This June I will be attending my 50th high school reunion. So, how do I feel about that? In some respects, it is a bit like returning to the scene of the crime to face a jury of your peers. High school is, after all, the ultimate youthful indiscretion, and a reunion brings together in one room the only people on the planet who collectively can piece together every one of those false steps (and giant leaps) we call growing up. Well, what could be better than that?
I don't actually remember a whole lot about high school. Unlike my son, who can recall details from third grade, I can only summon up vague
images of long walls of lockers flanking linoleum-floored hallways, cramped
wooden desks, the sharp smell of dried, sweat-stiffened socks and T-shirts in Evie Dorr's gym class, and the formaldehyde in Mr. Thompson's biology class, where man and frog met in equally unpleasant circumstances.
If you look at our yearbook, you will find me listed as "Most Likely to
Succeed." Might as well just put a big ol' GEEK stamp right across my
face. The earnest eyes peering out from behind heavy black-framed eyeglasses pretty much seal the deal. As for the rest of my fellow classmates, I just have this general sense of everyone being well, okay. I'm sure there was ugliness.
There always is. But mostly we were just normal kids. A lot of us had been together since kindergarten. We grew up together, creating a closeness that brings with it all the drama that you find in any family of teenagers.
Some of the teachers stand out in my mind. I certainly remember the cute French teacher who moved to Cohasset from California and once let it drop she would swim nude in her pool ... Mother of God! Mr. Peters was kind of cool, with a big city way about him. Mr. Guiliano, as good a teacher as any I ever had, made math almost interesting, if not exactly fun. Mrs. Phipps, the music teacher, was a true original, the master of the politically incorrect aphorism. The later passions in my life -- reading, science, and history -- those were first ignited in high school, even though the flame may have almost dimmed completely as I struggled to get through Mr. Franey's Physics class.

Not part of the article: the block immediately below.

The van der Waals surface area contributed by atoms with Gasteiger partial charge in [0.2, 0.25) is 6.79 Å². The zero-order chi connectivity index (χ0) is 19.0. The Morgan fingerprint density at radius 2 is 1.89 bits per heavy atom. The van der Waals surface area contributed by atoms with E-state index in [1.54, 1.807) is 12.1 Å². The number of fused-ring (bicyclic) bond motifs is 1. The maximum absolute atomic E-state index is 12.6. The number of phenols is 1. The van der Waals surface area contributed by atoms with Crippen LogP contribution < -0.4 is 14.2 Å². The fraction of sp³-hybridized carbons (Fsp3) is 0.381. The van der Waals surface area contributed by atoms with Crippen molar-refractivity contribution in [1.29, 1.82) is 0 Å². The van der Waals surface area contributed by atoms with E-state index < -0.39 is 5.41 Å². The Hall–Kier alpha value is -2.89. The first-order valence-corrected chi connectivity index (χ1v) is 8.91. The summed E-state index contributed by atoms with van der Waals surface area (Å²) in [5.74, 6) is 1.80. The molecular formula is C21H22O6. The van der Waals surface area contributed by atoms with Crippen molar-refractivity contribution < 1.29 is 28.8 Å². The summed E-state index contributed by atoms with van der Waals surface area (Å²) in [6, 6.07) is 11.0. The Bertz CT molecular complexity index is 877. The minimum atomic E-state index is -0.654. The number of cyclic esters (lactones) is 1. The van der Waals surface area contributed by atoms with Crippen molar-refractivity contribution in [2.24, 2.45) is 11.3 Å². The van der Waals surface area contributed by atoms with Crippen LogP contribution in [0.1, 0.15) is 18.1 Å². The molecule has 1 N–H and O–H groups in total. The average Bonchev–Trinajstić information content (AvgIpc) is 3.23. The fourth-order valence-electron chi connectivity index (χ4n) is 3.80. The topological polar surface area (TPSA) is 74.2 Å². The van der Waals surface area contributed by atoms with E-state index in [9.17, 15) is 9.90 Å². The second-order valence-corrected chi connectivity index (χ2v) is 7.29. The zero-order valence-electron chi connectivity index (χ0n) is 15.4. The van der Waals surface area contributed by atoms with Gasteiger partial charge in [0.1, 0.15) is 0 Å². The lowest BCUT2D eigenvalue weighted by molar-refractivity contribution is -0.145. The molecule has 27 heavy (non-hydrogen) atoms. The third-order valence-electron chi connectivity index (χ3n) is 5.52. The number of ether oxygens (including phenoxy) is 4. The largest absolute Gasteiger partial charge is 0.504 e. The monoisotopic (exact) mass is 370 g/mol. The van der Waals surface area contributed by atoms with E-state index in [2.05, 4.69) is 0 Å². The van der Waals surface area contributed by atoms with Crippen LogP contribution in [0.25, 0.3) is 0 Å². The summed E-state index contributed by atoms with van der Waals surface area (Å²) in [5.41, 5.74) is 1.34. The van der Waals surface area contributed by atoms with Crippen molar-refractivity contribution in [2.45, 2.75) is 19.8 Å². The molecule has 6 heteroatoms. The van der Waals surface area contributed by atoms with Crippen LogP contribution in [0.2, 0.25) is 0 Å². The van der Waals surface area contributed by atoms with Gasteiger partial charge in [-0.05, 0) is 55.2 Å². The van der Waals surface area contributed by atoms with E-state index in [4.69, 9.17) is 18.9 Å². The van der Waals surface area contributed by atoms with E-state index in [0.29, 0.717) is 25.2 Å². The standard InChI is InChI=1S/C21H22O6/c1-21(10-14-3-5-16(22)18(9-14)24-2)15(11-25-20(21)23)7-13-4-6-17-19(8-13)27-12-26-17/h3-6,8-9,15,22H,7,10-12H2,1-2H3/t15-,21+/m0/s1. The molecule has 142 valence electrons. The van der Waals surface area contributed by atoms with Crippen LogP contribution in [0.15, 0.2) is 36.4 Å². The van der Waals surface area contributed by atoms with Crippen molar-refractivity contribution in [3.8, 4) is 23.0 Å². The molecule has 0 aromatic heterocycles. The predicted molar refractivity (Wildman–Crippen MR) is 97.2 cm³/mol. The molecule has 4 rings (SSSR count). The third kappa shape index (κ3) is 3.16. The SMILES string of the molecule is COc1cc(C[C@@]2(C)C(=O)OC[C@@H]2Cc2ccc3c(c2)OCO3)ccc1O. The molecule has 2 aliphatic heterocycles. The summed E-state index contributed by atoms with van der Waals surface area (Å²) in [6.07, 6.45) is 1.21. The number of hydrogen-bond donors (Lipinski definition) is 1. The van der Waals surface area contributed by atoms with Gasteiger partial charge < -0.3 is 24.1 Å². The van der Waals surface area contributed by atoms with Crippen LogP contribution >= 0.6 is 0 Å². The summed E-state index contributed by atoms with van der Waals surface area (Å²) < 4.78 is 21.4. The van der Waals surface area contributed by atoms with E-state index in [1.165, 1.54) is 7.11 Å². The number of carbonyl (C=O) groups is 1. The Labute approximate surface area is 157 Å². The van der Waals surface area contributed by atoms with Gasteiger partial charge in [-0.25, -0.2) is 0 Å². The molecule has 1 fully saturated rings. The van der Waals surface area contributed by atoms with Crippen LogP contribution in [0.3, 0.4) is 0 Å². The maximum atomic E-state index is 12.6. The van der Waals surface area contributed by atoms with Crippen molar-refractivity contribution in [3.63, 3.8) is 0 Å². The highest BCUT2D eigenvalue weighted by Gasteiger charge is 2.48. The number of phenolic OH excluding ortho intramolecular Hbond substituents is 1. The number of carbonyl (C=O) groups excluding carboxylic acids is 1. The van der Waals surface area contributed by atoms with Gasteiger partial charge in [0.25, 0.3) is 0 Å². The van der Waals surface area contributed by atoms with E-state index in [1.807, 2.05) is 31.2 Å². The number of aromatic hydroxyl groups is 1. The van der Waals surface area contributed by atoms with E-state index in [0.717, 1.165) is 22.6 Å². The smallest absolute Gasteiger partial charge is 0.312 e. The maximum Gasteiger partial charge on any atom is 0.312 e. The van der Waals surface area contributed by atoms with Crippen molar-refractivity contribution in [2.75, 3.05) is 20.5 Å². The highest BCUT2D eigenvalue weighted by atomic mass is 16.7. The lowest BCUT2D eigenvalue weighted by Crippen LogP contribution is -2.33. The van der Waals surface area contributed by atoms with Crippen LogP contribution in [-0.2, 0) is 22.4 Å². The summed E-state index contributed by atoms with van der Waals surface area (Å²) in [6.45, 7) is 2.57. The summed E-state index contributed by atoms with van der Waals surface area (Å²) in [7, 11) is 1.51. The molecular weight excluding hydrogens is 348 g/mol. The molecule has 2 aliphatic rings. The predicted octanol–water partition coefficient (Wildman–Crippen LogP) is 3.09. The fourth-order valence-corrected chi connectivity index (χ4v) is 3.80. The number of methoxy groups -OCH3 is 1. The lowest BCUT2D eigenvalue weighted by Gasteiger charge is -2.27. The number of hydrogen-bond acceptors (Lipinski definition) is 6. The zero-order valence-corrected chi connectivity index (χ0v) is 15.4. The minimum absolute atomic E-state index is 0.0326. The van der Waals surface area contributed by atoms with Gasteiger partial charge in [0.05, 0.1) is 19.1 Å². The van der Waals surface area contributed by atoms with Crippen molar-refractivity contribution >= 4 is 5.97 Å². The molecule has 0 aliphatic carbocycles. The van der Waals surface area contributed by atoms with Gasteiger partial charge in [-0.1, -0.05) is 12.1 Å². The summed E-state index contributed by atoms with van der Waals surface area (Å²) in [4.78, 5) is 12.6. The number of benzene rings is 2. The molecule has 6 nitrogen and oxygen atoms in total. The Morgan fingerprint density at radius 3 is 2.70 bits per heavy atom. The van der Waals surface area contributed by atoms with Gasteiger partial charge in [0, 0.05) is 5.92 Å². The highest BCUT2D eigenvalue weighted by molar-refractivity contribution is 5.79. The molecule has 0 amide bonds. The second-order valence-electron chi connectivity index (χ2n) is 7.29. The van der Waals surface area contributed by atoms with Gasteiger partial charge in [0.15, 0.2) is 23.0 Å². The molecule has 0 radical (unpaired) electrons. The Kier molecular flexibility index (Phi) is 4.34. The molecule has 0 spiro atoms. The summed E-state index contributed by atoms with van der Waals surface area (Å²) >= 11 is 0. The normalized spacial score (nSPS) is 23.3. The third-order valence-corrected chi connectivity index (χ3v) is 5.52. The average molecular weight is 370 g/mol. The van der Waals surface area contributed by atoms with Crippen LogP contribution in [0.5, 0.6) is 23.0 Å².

The one thing that really jumps out at me is how lucky we were to grow up in a small town that had big ideas about education. Our high school was one of the best in the area, a status that was achieved only through the commitment of the townspeople to giving their kids the best education possible. Sure the town had a lot of rich people, but the cost was borne willingly by rich and poor alike. We owe them all an enormous debt of gratitude. We were blessed with the opportunity to have a good start in life if we chose to take advantage of it. Most of us did.
A lot happened to me since then -- college, the Army, marriage, kids, a career, Medicare -- each milestone pushing high school further down the life list of significance. But, still, it's high school we're talking about. No matter who we are today, high school is where it all began. For me, this reunion will be more than a chance to compare notes with old classmates. It will be a time to give silent thanks to an entire town that chose to make educating it's kids Job One. That's the real story here.